LGBTQ+ Rights in Ghana
Just as in the US, a wave of vitriol is being directed at LGBTQ+ persons in Ghana. The sources of the castigations are the National House of Chiefs (NHC), the National Chief Imam, the Christian Council, the Catholic Bishops’ Conference, and various politicians. The NHC issued a statement that said in part, “...nowhere does the Ghanaian culture subscribe to LGBTQI which is a taboo, inhuman and alien to our society...” This claim is based on the false concept that homosexuality in Africa is strictly an import from the West. We know this isn’t true because of condemnatory writings of early Portuguese explorers who described a range of African sexual relations including homosexuality. Wide variations in sexual preference are seen all over the world. Africa is no exception. The Nzima of Ghana had a tradition of adult men marrying each other, usually with a difference of about ten years. Thousands of years ago, the San people of Zimbabwe depicted sex and amorous relationships between men.
The British colonizers codified homosexuality into law as “unnatural carnal knowledge,” a ridiculous phrase that remains on Ghana’s law books till this day. However, in 2021, a small group of ministers of parliament (MPs) in Ghana introduced a similarly ludicrously worded anti-LGBTQ bill called the Promotion of Proper Human Sexual Rights and Family Values. This would introduce jail terms up to up to ten years for “promotion” of LGBTQ activities, five years for same-sex intercourse, and up to one year for a same-sex “public show of amorous relations,” whatever the that means.
One of the main proponents for the anti-gay bill is a fine specimen of humanity called Moses Foh-Amoaning, the executive secretary of the National Coalition of Proper Human Sexual Rights and Family Values. The irony is that Moses is among one of Ghana's most marginalized groups: albinos, who are the target of persecution and ritual killings at the hands of people who believe that body parts of an albino have magical powers.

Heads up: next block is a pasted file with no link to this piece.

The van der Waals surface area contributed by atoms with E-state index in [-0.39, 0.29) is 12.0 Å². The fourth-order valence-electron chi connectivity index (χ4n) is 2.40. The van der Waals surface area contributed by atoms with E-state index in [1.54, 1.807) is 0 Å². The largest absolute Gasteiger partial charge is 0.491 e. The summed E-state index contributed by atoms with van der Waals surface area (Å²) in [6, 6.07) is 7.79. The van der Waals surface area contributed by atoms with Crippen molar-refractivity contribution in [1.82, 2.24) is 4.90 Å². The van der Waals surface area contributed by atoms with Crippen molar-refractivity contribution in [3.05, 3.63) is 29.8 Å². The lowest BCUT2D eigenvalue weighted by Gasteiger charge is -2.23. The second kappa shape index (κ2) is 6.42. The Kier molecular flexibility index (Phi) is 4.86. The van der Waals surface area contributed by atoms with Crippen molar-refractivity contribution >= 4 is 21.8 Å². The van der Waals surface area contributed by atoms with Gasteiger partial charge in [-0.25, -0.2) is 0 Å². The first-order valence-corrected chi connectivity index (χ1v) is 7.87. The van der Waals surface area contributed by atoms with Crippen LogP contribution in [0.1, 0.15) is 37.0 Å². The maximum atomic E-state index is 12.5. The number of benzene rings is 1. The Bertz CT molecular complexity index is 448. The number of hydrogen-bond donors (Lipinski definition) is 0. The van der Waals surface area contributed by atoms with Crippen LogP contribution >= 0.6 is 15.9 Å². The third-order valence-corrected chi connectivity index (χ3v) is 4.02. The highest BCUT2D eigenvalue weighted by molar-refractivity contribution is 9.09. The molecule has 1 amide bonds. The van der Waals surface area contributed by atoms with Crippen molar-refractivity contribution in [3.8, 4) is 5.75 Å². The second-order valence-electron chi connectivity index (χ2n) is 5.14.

So, rather than putting his energy into advocating for the stigmatized group to which he belongs, he spends time demonizing another stigmatized population. Go figure. He was sacked from the Association of African Albinos for his hate speech against gay people. At the behest of Moses, a bunch of hoodlums tore down two “Love, Tolerance, and Acceptance” Accra billboards sponsored by LGBT+ Rights, an organization founded by gay activist Alex Donkor.
Even though the bill hasn’t been signed into law, Ghana’s queer communities have been suffering increased attacks including gang rapes, forced evictions, and attempts at “conversion,” a long-debunked concept. Homophobic vigilantes use social media and sex sites to lure gay people into perilous circumstances. LGBTQ+ parties, meetings, and other get-togethers are sometimes raided either by the police or hostile gangs who, in addition to physically assaulting the gay attendees, rob them of items like phones and jewelry, and blackmailing them with the threat of photos of them stripped naked or in other compromising situations. Bizarrely, there have been occasions in which the police arrest the gay victims and let the attackers go.
The greatest irony is that while homosexuality in Ghana isn’t a western import, homophobia is. The American organization World Congress of Families (WCF) has been instrumental in pushing draconian anti-gay penalties in Russia (where billionaire oligarchs provide funding), Uganda, Kenya, and Nigeria. WCF has strong ties to American religious and conservative groups such as Focus On The Family and the Knights of Columbus. The First Ladies of Nigeria and Uganda attended WCF events shortly before their respective governments implemented anti-LGBTQ+ measures. The Southern Poverty Law Center has labeled the WCF a hate group. Among the conspiracy lies peddled by the WCF are that LGBTQ+ people are responsible for the Holocaust and the Rwandan Genocide.
I am always amazed that anyone would be proud to go to their grave with the legacy of having persecuted other human beings.
You can be sure that in 2024, Emma Djan will be tackling homophobia in Ghana.